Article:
If you're trying to improve your ability to attract top talent without sacrificing your commitment to diversity and inclusion, consider using a "candidate persona" strategy.
The concept is similar to creating "buyer personas" in marketing, says Maren Hogan, CEO of Red Branch Media, in a session at SourceCon, last week in Anaheim, Calif.
"A candidate persona is a fictionalized representation of your ideal hire for a specific role. This should mostly be based on data, but it also requires a bit of intuition and even some guesswork. Think about who you are looking for; who is this person? What do they do with their days? What are their primary concerns, inside and outside of work? What hobbies and activities are important to them? What's keeping them up at night?" Hogan says.
Start by gathering all the data you can on your candidate persona from all available information sources. Professional sites like LinkedIn, Behance, social media sites, publicly available data. The more data points you have, the better your candidate persona will be, she says. Check out profiles that are similar to the type of candidate you're looking for and then develop your sourcing and recruiting strategy based on that information, she says.
"Every single aspect of this has to be candidate-focused. You need to have this person figuratively in front of you whenever you're working on this; when you're writing the job description, when you're sending emails, when you're making that social media post. Everything that hits their eyeballs has to appeal to something about them," Hogan says.
Once you have all your data, you can start to analyze it and figure out what makes your ideal candidate tick, she says. That includes knowing what sort of personal issues and family issues are intertwined with their professional skills, experience and history, she says.
"You're looking for the answers to questions like, 'What do they value? Are they stuck in a dead-end job? How old are they? Who do they report to? Are they bored at work? How much do they make? What's the cost of living in their area? What groups do they belong to? What causes are important to them? What are their hobbies? What professional organizations do they belong to? How long do they stay in a job, typically? What kinds of companies are they working for now? What kind of media do they listen to, watch, stream?' These are all valuable pieces of your candidate persona's personality," Hogan says.
You also should consider elements of their lives that may be barriers to employment, Hogan says. What sort of personal issues are brought up? What would make it harder for them to take your job, and how can you eliminate those barriers? Are they parents? Are they single or married? Do they seem to stay in a certain geographic area? Are they bored at work? Are they underpaid and due for a raise or a promotion? Hogan says.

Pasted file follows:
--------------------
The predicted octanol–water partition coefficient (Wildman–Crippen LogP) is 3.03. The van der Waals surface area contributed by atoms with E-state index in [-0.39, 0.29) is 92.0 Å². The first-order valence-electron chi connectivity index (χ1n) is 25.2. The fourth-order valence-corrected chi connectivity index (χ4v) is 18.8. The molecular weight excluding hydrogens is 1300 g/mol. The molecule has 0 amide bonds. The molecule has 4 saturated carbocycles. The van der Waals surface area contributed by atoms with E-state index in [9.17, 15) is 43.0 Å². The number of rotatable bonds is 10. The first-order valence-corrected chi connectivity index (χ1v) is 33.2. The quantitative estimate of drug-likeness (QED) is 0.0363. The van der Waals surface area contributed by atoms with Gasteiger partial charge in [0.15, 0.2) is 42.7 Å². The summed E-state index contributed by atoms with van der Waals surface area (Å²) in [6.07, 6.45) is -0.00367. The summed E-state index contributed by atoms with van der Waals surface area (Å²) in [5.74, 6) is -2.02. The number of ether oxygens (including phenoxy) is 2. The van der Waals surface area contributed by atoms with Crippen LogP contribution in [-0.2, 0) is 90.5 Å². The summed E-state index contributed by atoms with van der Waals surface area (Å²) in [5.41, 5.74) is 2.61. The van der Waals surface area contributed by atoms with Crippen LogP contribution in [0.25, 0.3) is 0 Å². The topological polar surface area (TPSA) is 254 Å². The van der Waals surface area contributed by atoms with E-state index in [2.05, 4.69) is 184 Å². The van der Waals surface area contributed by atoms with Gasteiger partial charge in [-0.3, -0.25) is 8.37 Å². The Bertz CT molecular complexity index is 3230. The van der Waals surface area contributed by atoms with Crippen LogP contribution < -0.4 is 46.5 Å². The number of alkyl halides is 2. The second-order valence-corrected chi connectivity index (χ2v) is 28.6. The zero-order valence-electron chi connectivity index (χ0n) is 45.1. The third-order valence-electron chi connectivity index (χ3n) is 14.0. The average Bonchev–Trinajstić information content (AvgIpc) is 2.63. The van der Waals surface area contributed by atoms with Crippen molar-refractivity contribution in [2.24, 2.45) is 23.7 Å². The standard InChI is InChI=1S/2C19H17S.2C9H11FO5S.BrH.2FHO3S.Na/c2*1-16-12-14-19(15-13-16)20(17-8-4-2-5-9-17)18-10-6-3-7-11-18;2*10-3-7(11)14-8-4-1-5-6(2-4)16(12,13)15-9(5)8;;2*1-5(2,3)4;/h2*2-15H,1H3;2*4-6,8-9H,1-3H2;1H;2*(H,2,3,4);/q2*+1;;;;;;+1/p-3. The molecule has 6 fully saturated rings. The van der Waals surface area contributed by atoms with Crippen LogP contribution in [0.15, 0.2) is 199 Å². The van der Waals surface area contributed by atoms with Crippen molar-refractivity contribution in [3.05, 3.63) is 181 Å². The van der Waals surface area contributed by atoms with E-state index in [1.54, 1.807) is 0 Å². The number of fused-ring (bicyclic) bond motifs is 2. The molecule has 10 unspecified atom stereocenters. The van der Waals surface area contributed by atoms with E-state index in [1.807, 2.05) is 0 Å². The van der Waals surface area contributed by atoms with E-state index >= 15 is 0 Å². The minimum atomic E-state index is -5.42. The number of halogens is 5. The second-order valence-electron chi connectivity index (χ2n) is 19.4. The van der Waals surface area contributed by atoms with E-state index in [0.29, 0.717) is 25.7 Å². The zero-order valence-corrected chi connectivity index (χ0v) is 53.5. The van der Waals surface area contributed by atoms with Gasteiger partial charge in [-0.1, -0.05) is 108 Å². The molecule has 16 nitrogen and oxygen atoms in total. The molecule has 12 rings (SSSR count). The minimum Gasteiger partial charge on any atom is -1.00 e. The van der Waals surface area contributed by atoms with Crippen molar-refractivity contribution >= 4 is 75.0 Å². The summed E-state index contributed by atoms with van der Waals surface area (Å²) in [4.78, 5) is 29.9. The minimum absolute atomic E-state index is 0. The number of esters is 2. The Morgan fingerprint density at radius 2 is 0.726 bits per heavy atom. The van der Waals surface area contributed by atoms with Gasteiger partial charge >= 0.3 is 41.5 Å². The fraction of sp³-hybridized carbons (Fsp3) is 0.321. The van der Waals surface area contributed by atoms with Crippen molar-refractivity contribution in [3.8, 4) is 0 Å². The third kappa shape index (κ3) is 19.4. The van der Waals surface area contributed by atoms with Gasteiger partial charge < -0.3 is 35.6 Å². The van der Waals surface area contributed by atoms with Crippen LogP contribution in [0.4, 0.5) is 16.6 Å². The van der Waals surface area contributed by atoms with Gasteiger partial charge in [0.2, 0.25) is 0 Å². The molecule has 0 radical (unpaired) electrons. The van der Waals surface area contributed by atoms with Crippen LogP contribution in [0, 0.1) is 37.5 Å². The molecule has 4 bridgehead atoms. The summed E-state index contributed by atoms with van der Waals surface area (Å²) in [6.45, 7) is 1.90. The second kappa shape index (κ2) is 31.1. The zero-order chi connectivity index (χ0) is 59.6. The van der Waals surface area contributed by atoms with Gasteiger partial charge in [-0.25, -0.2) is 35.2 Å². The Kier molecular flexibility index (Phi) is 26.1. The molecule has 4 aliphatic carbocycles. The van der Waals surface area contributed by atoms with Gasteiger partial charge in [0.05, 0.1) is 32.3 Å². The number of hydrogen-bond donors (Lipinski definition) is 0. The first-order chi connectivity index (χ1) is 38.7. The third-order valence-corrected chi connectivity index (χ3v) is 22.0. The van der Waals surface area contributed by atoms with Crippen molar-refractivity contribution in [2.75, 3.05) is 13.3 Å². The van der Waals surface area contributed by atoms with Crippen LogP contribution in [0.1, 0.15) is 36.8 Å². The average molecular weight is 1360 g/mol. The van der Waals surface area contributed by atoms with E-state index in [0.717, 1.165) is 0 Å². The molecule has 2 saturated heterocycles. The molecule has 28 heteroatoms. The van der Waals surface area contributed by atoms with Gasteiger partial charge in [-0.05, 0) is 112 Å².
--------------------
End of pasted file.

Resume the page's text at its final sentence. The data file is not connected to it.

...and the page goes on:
Once you sketch that out, you can start working on how to target your dream candidate in ways that will reach and appeal to them; that can be through traditional job postings, through social media posts, through radio and television advertisements or any other means to get your message in front of them, she says.
Build in diversity
How does all this impact diversity? "A Glassdoor survey showed that 67 percent of active and passive jobseekers say a diverse workforce is important to them when evaluating your company. If you don't build diversity into the front end of the process, then it will not happen," Hogan says.
Building diversity into your candidate persona can help you target candidates from underrepresented groups right from the start, and help you discover the best places to search, Hogan says. Of course, this also requires you take a hard look at your candidate-facing materials and assess -- or reassess -- your employer brand.
"It comes down to asking yourself if your messages and your outreach only appeal to talent groups you're already familiar with; if they don't, you have to try and represent what an ideal workplace would look like for those outside those groups and create mini-outreach plans for each group that's traditionally been underrepresented," she says.
Check that the photos on your site are as diverse as possible, use tools like Textio to analyze the language you're using in job descriptions and on your careers page and explore channels outside of Facebook and LinkedIn are all ways to help improve diversity, Hogan says, since not everyone uses the same social media outlets. Using technology tools to help source and recruit diverse candidates can also help in partnership with your 'candidate persona;' some examples are Entelo, Jopwell, HackerRank, Restless Bandit and HiringSolved.
This article was written by Sharon Florentine from CIO.